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UWM’s a game-changer in protein imaging quest

New technologies and techniques help solve cellular mysteries in days, not years.

UWM’s a game-changer in protein imaging quest by Laura L. Otto

The University Wisconsin-Milwaukee and partners at seven leading research institutions have landed a highly competitive $25 million grant to conduct work that could transform the way scientists study diseases and find new treatments.

The funding allows UWM and its partners to build on their pioneering work in determining the atomic structure and function of proteins. Malfunctioning proteins are often the cause of disease, but the ability to observe them at work within the body is currently limited.

Scientists need to know how the atoms in proteins are arranged in order to learn what they do.

The Science and Technology Center is a wonderful opportunity to further enhance excellence in interdisciplinary research on campus and in the region.

Abbas Ourmazd, Distinguished Professor of Physics and Electrical Engineering

The existing method, called X-ray crystallography, involves bombarding a pure crystal of the protein with X-rays. The pattern of rays as they diffract off the sample reveals a kind of fingerprint of the atoms in the molecule. A mathematical computation uses this fingerprint to deduce the locations of the atoms, producing a “snapshot.”

“Cell membrane proteins control the flow of information and material into and out of cells,” says Abbas Ourmazd, Distinguished Professor of Physics and Electrical Engineering, who leads the UWM team. “But they are notoriously difficult to crystallize – if it can be done at all, it takes a very long time.”

Fewer than 20 percent of proteins currently form the kind of crystals necessary for this imaging.

The grant, awarded by the National Science Foundation, establishes a Science and Technology Center (STC) that will explore the use of powerful X-ray lasers to reveal the structure of proteins and viruses, and the ways they change as they affect the body’s functions. This work has the potential to spur much-needed innovation in the pharmaceutical field.

The new approach uses millions of X-ray “snapshots” from a wide range of random orientations, says Senior Scientist Peter Schwander, a member of the UWM team that also includes Distinguished Professor of Physics Dilano Saldin, Associate Professor Marius Schmidt and Senior Scientist Russell Fung.

“The challenge is to reconstruct a 3-D image from 2-D snapshots,” says Schwander.

In their quest to image single proteins and viruses, STC researchers will rely on two game-changing technologies – one of which was developed at UWM.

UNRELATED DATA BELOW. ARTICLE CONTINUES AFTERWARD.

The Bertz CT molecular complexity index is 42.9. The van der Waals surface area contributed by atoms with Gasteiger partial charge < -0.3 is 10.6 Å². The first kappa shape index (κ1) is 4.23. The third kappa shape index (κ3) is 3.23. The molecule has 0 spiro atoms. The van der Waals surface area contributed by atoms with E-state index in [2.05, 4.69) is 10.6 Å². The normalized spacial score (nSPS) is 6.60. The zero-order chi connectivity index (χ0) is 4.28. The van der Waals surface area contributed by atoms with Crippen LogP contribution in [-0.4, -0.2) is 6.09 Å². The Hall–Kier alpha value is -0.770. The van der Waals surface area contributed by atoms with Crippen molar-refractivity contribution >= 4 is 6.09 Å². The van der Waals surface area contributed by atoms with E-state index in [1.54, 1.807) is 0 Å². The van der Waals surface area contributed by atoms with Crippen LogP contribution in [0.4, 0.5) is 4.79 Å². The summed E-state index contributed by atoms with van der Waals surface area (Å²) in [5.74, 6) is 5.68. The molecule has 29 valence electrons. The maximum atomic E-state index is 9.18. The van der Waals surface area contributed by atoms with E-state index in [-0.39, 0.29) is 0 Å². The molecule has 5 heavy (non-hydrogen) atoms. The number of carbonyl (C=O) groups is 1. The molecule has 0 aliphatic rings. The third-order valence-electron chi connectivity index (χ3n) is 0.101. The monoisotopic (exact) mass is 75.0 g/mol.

The first is an X-ray free electron laser (XFEL), which produces X-ray light more than a billion times brighter than that made by any other equipment. Of the three that exist, the closest is at the SLAC National Accelerator Laboratory in California.

The XFEL will allow imaging to be accomplished with protein crystals a thousand times smaller than before – even those at the nanoscale, which are much easier to form. The brightness of an XFEL flash may also allow scientists to “see” protein molecules in action for the first time.

To analyze the millions of “snapshots” taken at one sitting, the team’s second game-changer is a computer program that uses algorithms to piece together a 3-D image of the molecule. The program was created by Ourmazd, Saldin, Schwander and Fung, with Roshan D’Souza, associate professor of mechanical engineering, and engineering graduate student Ali Dashti.

“Imaging with this new kind of X-ray scattering can speed the process of determining protein structures from years to only days,” says Ourmazd. “Part of the reason can be attributed to the mathematical procedure we have developed.”

For UWM students, the STC affords a unique opportunity to work across disciplines on groundbreaking research that will require expertise in computer science, biology, physics, mathematics and chemistry.

“The Science and Technology Center is a wonderful opportunity to further enhance excellence in interdisciplinary research on campus and in the region,” says Ourmazd.

Though still a way off, the XFEL technique offers tantalizing possibilities, such as perfecting techniques to make molecular “movies,” or imaging proteins without crystals.

The center also will emphasize applications of its research through its industrial partners in the Industrial Macromolecular Crystallography Association, composed of major pharmaceutical companies including Bristol-Myers Squibb, Pfizer, Abbott, Merck and Novartis.

SUNY Buffalo leads the grant. In addition to UWM, partners include Arizona State University; Cornell University; Rice University; Stanford University; the University of California, Davis; and the University of California, San Francisco.